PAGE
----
His estrangement from the establishmentarian labor movement really began with what would become a prophetic critique of UNITE and John Sweeney who succeeded the stolid and reactionary successor Lane Kirkland at the AFL-CIO. Hopes were high among the left establishment but Fitch brought his critical perspective to bear. Old union comrades were appalled; academic technocrats sneered; populists recoiled; and the more prized left-wing publications like The Village Voice and the Nation no longer had much use for him. Solidarity for Sale merely sealed his fate. A small circle of close friends like Mike Hirsch and Jane La Tour remained steadfast. A few more radical journals like New Politics still published Fitch. He joined Democratic Socialists of America. But his outlook remained what it was. His name still came up in almost every conversation dealing with unions. Looking back, I can’t think of anyone more isolated than this great Marxist voice of American syndicalism.  Fitch knew it, too. But he wasn’t bitter. Generous to a fault, and not just when it came to money, he was one of those rare intellectuals who actually enjoyed seeing another writer receive recognition. Until the last year of his life, Fitch never had a full-time academic job. He ran around frantically teaching various courses as an adjunct at different universities, gave a few talks on the side, made a bit of money from his writing, and scraped by. John Ehrenberg, Chair of Political Science at Long Island University, told me that Fitch’s students loved him. And I believe it.

Fitch had a wonderful sense of humor and he was a terrific storyteller.  Often I implored Fitch to write a memoir about Berkeley in the 1960s. It might have made him some money (which he sorely needed as he grew older). He seemingly knew everyone from Mario Savio of the Free Speech Movement to Eldridge Cleaver of the Black Panthers to Jerry Rubin of the Yippies and Michael Lerner the future Rabbi and editor of Tikkun. But Fitch always demurred. And it was not merely a matter of humility. He believed that his old stories belonged in the café. Fitch had bigger things on his mind. He was an intellectual of the old school: wide-ranging in his outlook, always ready to battle over ideas, suspicious of the latest philosophical fad, ever curious, respectful of genuine scholarship, and proud of his erudition. There are few friends from whom I learned so much. His critical spirit, uncompromising intellectual integrity and unique voice remain with me. I still remember when he wrote these wonderful lines from “Vetting God’s Politics” (MZine 11/04/06) that perhaps best crystallize his critical spirit, intellectual integrity and unique voice:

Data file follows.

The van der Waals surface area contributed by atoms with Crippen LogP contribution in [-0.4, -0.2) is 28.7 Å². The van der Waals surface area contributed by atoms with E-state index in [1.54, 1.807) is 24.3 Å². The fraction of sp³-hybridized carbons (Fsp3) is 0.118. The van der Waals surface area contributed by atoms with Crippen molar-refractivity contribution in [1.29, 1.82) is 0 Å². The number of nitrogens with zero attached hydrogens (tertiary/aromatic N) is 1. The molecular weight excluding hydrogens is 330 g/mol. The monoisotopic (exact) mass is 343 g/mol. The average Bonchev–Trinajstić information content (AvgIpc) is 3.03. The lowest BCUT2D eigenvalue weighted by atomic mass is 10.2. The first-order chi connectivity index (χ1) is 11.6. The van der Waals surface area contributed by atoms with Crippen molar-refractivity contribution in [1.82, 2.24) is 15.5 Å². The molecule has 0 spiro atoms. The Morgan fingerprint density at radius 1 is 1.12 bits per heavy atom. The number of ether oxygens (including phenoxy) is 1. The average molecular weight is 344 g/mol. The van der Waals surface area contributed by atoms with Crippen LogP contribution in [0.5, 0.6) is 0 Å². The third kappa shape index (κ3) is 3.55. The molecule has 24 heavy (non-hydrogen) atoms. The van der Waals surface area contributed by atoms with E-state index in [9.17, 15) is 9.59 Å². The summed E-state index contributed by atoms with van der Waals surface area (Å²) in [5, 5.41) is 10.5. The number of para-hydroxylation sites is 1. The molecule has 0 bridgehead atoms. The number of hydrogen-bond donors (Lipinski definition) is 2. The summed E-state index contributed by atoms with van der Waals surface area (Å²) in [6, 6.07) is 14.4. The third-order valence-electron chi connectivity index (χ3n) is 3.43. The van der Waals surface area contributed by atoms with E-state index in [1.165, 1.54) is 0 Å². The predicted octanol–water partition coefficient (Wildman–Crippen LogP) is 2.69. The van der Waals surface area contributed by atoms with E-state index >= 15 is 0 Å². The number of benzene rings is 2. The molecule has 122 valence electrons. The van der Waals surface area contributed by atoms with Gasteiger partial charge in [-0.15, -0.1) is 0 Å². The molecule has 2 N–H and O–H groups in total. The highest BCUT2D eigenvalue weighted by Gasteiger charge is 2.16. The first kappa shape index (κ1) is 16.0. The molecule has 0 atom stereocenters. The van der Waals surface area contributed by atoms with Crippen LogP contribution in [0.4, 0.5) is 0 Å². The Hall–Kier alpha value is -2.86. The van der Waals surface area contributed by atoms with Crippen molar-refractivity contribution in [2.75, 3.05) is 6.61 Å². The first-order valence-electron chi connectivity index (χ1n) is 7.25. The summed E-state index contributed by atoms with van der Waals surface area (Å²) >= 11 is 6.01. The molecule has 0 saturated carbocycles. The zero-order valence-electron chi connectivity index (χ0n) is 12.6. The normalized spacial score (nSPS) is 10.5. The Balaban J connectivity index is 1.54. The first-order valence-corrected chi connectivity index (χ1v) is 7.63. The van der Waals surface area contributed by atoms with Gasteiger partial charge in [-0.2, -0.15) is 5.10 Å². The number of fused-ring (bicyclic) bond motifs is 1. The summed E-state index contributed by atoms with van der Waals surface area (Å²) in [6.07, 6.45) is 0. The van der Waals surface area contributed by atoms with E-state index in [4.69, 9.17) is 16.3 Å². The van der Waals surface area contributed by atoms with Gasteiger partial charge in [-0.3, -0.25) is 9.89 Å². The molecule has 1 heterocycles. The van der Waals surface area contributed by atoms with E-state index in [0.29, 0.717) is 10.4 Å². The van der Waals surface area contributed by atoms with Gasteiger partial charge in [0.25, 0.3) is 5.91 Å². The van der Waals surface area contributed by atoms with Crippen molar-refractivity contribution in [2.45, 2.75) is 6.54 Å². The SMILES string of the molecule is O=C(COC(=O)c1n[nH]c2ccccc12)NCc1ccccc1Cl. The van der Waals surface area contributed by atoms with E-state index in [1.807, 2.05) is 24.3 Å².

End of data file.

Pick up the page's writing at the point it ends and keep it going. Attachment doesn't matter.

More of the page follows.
For modernity, political consciousness begins with disenchantment: the understanding that religion is a form of alienation. Man makes God, not vice versa. No true political dialogue is possible with people who engage in ventriloqual routines with burning bushes, magic mountains, or enchanted clouds. For those influence by the Enlightenment the claim of being on God’s side is not simply unconvincing. It’s a coercive, authoritarian form of discourse. Don’t tell me what God says. Tell me what you know. Don’t tell me what the Lord did. Tell me why it’s good to do.